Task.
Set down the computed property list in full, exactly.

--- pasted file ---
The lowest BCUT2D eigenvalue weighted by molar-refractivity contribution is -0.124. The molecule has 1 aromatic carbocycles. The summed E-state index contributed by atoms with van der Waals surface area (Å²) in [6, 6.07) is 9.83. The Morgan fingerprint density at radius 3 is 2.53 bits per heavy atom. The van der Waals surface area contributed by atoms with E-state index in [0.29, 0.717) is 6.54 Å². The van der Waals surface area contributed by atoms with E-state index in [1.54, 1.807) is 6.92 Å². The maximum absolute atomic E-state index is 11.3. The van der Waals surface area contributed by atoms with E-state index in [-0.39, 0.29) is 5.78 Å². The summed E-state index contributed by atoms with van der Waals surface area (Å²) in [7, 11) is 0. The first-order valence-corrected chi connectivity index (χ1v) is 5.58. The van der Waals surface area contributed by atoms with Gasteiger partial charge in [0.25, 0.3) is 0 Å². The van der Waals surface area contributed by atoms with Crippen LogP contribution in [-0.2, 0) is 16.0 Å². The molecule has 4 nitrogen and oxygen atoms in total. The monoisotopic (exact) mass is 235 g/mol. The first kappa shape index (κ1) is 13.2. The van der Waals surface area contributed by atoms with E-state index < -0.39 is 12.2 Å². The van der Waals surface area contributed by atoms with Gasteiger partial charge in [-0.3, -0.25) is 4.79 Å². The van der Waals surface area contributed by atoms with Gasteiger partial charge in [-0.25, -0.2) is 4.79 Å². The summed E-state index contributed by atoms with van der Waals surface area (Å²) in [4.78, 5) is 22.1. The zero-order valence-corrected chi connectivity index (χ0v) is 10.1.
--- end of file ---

The lowest BCUT2D eigenvalue weighted by molar-refractivity contribution is -0.124. The molecule has 1 aromatic carbocycles. The summed E-state index contributed by atoms with van der Waals surface area (Å²) in [6, 6.07) is 9.83. The Morgan fingerprint density at radius 3 is 2.53 bits per heavy atom. The van der Waals surface area contributed by atoms with E-state index in [0.29, 0.717) is 6.54 Å². The van der Waals surface area contributed by atoms with E-state index in [1.54, 1.807) is 6.92 Å². The maximum absolute atomic E-state index is 11.3. The van der Waals surface area contributed by atoms with E-state index in [-0.39, 0.29) is 5.78 Å². The summed E-state index contributed by atoms with van der Waals surface area (Å²) in [7, 11) is 0. The first-order valence-corrected chi connectivity index (χ1v) is 5.58. The van der Waals surface area contributed by atoms with Gasteiger partial charge in [0.25, 0.3) is 0 Å². The van der Waals surface area contributed by atoms with Crippen LogP contribution in [-0.2, 0) is 16.0 Å². The molecule has 4 nitrogen and oxygen atoms in total. The monoisotopic (exact) mass is 235 g/mol. The first kappa shape index (κ1) is 13.2. The van der Waals surface area contributed by atoms with E-state index < -0.39 is 12.2 Å². The van der Waals surface area contributed by atoms with Gasteiger partial charge in [-0.3, -0.25) is 4.79 Å². The van der Waals surface area contributed by atoms with Gasteiger partial charge in [-0.25, -0.2) is 4.79 Å². The summed E-state index contributed by atoms with van der Waals surface area (Å²) in [4.78, 5) is 22.1. The zero-order valence-corrected chi connectivity index (χ0v) is 10.1.